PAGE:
As well making the best use of these interesting changes to Shelley's iconic characters, the film succeeds in so many other waysl. Terence Fisher’s direction produces a fast-paced, extremely well-acted and quite beautiful film. James Bernard’s great score creeps along menacingly, culminating in a crescendo of strings full of gothic murder and madness. The art direction and boundary-pushing special effects work wonders with the tiny budget. Robert Urquart and Hazel Court provide fine support and Lee is very effective as the walking road accident of a corpse, all stiff and scarred. He moves in staccato jolts glaring out at the world hurt, angry and confused. But it is Cushing who dominates. As the real monster he is an eloquent, sharp, dismissive and unrepentant ego-maniac. It is a wonderful and seemingly effortless performance that carries the film along from beginning to end.

 

After the success of Curse, our two actors would soon be reunited in Hammer's next horror project, a film that would make Christopher Lee a star. 1958’s Dracula.

 

A note on the Hammer made Frankenstein sequels that followed: they are all worthwhile for fans of the genre, if a little repetitive (the basic Frankenstein formula is never deviated from, the only things that change in each is the Baron’s location, the circumstances of his various unfortunate assistants and the actors playing the Creature). The sequels where Cushing was involved were:

1958 The Revenge of Frankenstein (directed by Terence Fisher). This continues exactly where Curse left off and it progresses the story nicely with the Baron on the run, finding a new victim for his experiments in the hunchback Karl. Cushing once again drives the story with his terrific portrayal of the Baron. It is the best of the sequels.

 

1964 The Evil of Frankenstein (directed by Freddie Francis). If this meant to be any sort of sequel to Revenge it has more than a few continuity problems, and the convoluted plot involving a hypnotist and the rediscovery of a frozen creature, stretches the boundaries of what had previously been established. It is entertaining enough but certainly represents a dip in quality.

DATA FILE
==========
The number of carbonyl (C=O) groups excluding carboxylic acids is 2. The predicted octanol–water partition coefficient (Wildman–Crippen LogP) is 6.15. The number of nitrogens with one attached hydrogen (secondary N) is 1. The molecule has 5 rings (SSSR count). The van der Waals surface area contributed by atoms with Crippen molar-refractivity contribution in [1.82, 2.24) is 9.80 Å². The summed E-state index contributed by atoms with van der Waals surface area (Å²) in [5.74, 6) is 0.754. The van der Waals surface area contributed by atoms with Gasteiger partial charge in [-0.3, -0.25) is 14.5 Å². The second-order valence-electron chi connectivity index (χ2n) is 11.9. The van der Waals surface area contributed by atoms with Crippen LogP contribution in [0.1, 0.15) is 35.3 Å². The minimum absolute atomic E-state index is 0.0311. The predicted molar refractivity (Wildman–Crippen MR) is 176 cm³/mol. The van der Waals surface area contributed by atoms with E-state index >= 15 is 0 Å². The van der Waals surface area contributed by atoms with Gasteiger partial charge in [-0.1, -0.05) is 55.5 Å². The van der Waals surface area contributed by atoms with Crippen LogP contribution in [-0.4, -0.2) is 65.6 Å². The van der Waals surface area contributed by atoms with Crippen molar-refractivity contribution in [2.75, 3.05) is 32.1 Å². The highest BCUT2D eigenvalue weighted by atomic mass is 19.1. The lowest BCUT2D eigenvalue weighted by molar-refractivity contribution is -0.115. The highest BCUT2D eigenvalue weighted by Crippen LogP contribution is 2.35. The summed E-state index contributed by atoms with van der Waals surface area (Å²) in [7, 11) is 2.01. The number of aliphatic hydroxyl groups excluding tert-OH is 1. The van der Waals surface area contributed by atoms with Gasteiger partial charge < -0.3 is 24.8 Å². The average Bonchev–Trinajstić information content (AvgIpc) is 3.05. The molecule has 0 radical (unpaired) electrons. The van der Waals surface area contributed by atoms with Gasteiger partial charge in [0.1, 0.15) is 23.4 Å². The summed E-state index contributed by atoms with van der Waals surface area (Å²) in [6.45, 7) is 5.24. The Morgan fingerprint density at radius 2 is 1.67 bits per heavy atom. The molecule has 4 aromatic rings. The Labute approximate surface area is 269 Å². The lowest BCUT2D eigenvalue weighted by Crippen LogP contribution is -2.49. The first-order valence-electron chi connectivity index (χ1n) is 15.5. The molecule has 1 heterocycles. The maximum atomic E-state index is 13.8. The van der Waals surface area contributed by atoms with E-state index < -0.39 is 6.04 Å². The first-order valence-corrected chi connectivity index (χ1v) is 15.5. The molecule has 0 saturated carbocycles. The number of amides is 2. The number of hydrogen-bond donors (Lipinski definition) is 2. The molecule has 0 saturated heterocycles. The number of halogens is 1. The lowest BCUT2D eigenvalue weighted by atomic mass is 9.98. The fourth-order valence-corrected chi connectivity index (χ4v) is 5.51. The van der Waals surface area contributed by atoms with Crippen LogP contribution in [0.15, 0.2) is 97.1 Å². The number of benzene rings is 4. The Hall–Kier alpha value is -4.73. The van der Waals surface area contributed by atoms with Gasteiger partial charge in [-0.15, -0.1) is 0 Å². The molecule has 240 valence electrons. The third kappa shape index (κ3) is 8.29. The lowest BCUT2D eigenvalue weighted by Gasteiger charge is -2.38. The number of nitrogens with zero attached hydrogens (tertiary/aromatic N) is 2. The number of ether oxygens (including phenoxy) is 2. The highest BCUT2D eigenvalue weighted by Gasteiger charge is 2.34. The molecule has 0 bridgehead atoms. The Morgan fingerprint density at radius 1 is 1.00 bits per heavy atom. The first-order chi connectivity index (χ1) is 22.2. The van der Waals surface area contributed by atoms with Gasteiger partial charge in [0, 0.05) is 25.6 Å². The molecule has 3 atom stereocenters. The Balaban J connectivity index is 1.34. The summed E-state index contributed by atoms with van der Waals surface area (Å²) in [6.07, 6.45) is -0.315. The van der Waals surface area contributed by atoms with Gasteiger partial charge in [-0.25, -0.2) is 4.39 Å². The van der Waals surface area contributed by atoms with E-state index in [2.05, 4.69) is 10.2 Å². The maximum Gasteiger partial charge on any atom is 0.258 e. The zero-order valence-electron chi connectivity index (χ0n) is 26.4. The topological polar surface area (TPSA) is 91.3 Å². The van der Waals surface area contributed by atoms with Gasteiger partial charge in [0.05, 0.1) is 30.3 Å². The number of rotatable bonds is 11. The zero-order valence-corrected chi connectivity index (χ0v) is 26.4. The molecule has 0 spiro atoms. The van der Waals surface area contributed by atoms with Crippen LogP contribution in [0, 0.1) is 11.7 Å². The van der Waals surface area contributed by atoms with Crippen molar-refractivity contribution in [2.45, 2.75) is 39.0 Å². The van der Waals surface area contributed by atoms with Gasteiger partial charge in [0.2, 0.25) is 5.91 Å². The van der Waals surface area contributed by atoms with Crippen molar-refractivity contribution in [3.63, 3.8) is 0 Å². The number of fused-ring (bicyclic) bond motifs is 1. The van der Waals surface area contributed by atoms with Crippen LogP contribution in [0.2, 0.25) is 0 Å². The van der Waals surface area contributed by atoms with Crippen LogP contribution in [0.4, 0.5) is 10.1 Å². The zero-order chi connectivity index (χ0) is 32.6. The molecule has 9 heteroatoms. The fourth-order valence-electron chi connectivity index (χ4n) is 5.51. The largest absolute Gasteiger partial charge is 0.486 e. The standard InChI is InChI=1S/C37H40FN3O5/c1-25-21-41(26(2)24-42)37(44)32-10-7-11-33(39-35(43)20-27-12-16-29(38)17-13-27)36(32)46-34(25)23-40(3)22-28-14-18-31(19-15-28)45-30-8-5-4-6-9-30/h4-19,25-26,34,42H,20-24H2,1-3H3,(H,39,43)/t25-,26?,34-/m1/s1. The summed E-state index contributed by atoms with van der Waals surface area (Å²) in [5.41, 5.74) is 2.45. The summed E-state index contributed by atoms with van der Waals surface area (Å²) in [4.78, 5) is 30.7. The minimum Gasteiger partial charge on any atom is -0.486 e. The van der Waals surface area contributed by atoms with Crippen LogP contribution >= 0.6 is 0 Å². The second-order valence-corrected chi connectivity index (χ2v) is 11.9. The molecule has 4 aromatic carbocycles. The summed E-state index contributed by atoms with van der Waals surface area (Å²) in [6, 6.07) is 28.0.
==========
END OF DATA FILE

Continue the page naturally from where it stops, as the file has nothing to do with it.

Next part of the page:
1967 Frankenstein Created Woman (directed by Terence Fisher). The most bonkers of the series as the reanimation principle has morphed into the discovery that the soul can be transferred from one body to another. It makes little sense and Cushing’s Baron spends so much time hidden away carrying out his research that he’s almost too busy to appear in the film. However, there is an energy to the subplot and when he’s involved Cushing is as reliable as ever.

 

1969 Frankenstein Must be Destroyed (directed by Terence Fisher). The darkest of all the films with Frankenstein’s evil reaching new levels of barbarity. Gorier and nicely suspenseful with a terrific performance from Freddie Jones as the most unfortunate Professor Richter. After Revenge, this is the next best of the sequels.

 

1974 Frankenstein and the Monster from Hell (directed by Terence Fisher). After his absence in 1970’s much more camp Horror of Frankenstein, Cushing is back, in an insane asylum, doing what he does best – reanimating the dead. This is Terence Fisher’s last film and there's plenty to enjoy as the usual caper plays out but as the story moves to its conclusion, the tiredness of the series is all too clear to see.

 

As a final note it's worth mentioning another fine Hammer film with Peter Cushing released in the same year as The Curse of Frankenstein. The Abominable Snowman directed by Val Guest is, rather than the monster movie the title suggests, more of a psychological ghost story as a disparate group of mountaineers come up against a legend that exerts a strange influence on them and slowly sends them on a journey into madness. It is a film made with a realistic air, a subtle monster and unexpected consequences. Very much worth investigating.